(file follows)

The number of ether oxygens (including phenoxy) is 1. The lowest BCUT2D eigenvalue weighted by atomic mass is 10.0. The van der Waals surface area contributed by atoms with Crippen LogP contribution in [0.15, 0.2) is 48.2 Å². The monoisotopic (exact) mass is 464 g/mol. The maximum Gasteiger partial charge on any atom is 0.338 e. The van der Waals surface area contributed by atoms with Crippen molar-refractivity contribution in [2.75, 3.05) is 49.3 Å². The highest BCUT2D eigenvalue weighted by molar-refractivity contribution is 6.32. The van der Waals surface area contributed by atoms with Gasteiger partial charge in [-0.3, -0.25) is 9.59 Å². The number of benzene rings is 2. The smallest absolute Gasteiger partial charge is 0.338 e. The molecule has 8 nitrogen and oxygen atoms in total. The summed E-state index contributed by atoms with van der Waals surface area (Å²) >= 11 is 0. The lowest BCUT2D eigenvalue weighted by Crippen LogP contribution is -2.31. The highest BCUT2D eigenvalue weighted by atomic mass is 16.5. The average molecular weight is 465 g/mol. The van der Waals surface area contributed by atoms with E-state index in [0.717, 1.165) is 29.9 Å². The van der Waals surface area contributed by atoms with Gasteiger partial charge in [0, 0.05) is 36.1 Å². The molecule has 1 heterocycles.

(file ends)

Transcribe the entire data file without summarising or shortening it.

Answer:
The number of ether oxygens (including phenoxy) is 1. The lowest BCUT2D eigenvalue weighted by atomic mass is 10.0. The van der Waals surface area contributed by atoms with Crippen LogP contribution in [0.15, 0.2) is 48.2 Å². The monoisotopic (exact) mass is 464 g/mol. The maximum Gasteiger partial charge on any atom is 0.338 e. The van der Waals surface area contributed by atoms with Crippen molar-refractivity contribution in [2.75, 3.05) is 49.3 Å². The highest BCUT2D eigenvalue weighted by molar-refractivity contribution is 6.32. The van der Waals surface area contributed by atoms with Gasteiger partial charge in [-0.3, -0.25) is 9.59 Å². The number of benzene rings is 2. The smallest absolute Gasteiger partial charge is 0.338 e. The molecule has 8 nitrogen and oxygen atoms in total. The summed E-state index contributed by atoms with van der Waals surface area (Å²) >= 11 is 0. The lowest BCUT2D eigenvalue weighted by Crippen LogP contribution is -2.31. The highest BCUT2D eigenvalue weighted by atomic mass is 16.5. The average molecular weight is 465 g/mol. The van der Waals surface area contributed by atoms with E-state index in [0.717, 1.165) is 29.9 Å². The van der Waals surface area contributed by atoms with Gasteiger partial charge in [0, 0.05) is 36.1 Å². The molecule has 1 heterocycles.